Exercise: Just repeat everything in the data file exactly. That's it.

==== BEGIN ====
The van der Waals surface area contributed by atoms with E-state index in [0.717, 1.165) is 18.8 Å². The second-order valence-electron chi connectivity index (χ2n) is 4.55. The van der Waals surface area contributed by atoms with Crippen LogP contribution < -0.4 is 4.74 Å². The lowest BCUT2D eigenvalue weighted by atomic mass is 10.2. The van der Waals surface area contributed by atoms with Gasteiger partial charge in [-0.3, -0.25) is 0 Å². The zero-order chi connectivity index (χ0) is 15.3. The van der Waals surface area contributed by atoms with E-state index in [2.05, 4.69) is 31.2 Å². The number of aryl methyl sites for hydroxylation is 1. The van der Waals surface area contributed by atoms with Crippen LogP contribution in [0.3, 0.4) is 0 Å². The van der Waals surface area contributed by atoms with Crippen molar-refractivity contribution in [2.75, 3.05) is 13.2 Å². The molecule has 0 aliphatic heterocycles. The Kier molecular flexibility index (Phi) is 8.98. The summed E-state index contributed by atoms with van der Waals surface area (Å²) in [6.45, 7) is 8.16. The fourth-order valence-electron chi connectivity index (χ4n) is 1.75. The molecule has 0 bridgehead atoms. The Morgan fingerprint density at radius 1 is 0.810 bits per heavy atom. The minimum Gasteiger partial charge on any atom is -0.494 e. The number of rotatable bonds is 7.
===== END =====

The van der Waals surface area contributed by atoms with E-state index in [0.717, 1.165) is 18.8 Å². The second-order valence-electron chi connectivity index (χ2n) is 4.55. The van der Waals surface area contributed by atoms with Crippen LogP contribution < -0.4 is 4.74 Å². The lowest BCUT2D eigenvalue weighted by atomic mass is 10.2. The van der Waals surface area contributed by atoms with Gasteiger partial charge in [-0.3, -0.25) is 0 Å². The zero-order chi connectivity index (χ0) is 15.3. The van der Waals surface area contributed by atoms with E-state index in [2.05, 4.69) is 31.2 Å². The number of aryl methyl sites for hydroxylation is 1. The van der Waals surface area contributed by atoms with Crippen LogP contribution in [0.3, 0.4) is 0 Å². The van der Waals surface area contributed by atoms with Crippen molar-refractivity contribution in [2.75, 3.05) is 13.2 Å². The molecule has 0 aliphatic heterocycles. The Kier molecular flexibility index (Phi) is 8.98. The summed E-state index contributed by atoms with van der Waals surface area (Å²) in [6.45, 7) is 8.16. The fourth-order valence-electron chi connectivity index (χ4n) is 1.75. The molecule has 0 bridgehead atoms. The Morgan fingerprint density at radius 1 is 0.810 bits per heavy atom. The minimum Gasteiger partial charge on any atom is -0.494 e. The number of rotatable bonds is 7.